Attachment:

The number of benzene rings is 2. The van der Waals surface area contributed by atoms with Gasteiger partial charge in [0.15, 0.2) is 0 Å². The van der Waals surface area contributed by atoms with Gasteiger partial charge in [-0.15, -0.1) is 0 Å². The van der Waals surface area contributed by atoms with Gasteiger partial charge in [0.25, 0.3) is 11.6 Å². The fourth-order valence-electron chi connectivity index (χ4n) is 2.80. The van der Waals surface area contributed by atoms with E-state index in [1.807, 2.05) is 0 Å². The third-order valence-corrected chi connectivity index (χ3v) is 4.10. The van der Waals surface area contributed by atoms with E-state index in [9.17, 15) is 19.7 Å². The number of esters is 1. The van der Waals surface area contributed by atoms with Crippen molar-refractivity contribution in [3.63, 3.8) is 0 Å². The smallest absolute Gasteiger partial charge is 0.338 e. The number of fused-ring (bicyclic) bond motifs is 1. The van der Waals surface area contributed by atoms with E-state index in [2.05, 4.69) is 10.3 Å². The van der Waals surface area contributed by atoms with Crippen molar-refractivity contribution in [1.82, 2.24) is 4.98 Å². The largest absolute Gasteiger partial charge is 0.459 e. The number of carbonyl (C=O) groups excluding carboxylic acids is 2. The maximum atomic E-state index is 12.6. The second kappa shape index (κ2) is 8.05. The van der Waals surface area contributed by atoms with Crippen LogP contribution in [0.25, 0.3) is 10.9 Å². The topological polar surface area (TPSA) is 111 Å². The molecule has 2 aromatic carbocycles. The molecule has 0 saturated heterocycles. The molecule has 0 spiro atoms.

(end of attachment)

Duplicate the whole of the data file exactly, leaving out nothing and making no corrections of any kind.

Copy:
The number of benzene rings is 2. The van der Waals surface area contributed by atoms with Gasteiger partial charge in [0.15, 0.2) is 0 Å². The van der Waals surface area contributed by atoms with Gasteiger partial charge in [-0.15, -0.1) is 0 Å². The van der Waals surface area contributed by atoms with Gasteiger partial charge in [0.25, 0.3) is 11.6 Å². The fourth-order valence-electron chi connectivity index (χ4n) is 2.80. The van der Waals surface area contributed by atoms with E-state index in [1.807, 2.05) is 0 Å². The third-order valence-corrected chi connectivity index (χ3v) is 4.10. The van der Waals surface area contributed by atoms with E-state index in [9.17, 15) is 19.7 Å². The number of esters is 1. The van der Waals surface area contributed by atoms with Crippen molar-refractivity contribution in [3.63, 3.8) is 0 Å². The smallest absolute Gasteiger partial charge is 0.338 e. The number of fused-ring (bicyclic) bond motifs is 1. The van der Waals surface area contributed by atoms with E-state index in [2.05, 4.69) is 10.3 Å². The van der Waals surface area contributed by atoms with Crippen molar-refractivity contribution in [1.82, 2.24) is 4.98 Å². The largest absolute Gasteiger partial charge is 0.459 e. The number of carbonyl (C=O) groups excluding carboxylic acids is 2. The maximum atomic E-state index is 12.6. The second kappa shape index (κ2) is 8.05. The van der Waals surface area contributed by atoms with Crippen LogP contribution in [0.25, 0.3) is 10.9 Å². The topological polar surface area (TPSA) is 111 Å². The molecule has 2 aromatic carbocycles. The molecule has 0 saturated heterocycles. The molecule has 0 spiro atoms.